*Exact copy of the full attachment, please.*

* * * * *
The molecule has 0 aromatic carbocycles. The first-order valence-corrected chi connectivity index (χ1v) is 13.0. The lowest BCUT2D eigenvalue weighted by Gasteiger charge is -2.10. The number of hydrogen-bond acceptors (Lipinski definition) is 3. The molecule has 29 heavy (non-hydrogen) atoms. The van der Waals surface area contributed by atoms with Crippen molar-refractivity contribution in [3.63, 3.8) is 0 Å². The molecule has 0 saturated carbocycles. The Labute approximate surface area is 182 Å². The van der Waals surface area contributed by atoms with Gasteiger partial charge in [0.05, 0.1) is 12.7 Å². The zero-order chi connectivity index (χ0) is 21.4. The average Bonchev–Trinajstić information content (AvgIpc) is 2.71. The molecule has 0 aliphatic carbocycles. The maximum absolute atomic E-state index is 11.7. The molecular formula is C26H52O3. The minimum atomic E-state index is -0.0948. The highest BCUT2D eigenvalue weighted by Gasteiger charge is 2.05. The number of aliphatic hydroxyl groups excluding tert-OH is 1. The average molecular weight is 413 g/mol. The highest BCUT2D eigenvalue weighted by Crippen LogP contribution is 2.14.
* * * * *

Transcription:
The molecule has 0 aromatic carbocycles. The first-order valence-corrected chi connectivity index (χ1v) is 13.0. The lowest BCUT2D eigenvalue weighted by Gasteiger charge is -2.10. The number of hydrogen-bond acceptors (Lipinski definition) is 3. The molecule has 29 heavy (non-hydrogen) atoms. The van der Waals surface area contributed by atoms with Crippen molar-refractivity contribution in [3.63, 3.8) is 0 Å². The molecule has 0 saturated carbocycles. The Labute approximate surface area is 182 Å². The van der Waals surface area contributed by atoms with Gasteiger partial charge in [0.05, 0.1) is 12.7 Å². The zero-order chi connectivity index (χ0) is 21.4. The average Bonchev–Trinajstić information content (AvgIpc) is 2.71. The molecule has 0 aliphatic carbocycles. The maximum absolute atomic E-state index is 11.7. The molecular formula is C26H52O3. The minimum atomic E-state index is -0.0948. The highest BCUT2D eigenvalue weighted by Gasteiger charge is 2.05. The number of aliphatic hydroxyl groups excluding tert-OH is 1. The average molecular weight is 413 g/mol. The highest BCUT2D eigenvalue weighted by Crippen LogP contribution is 2.14.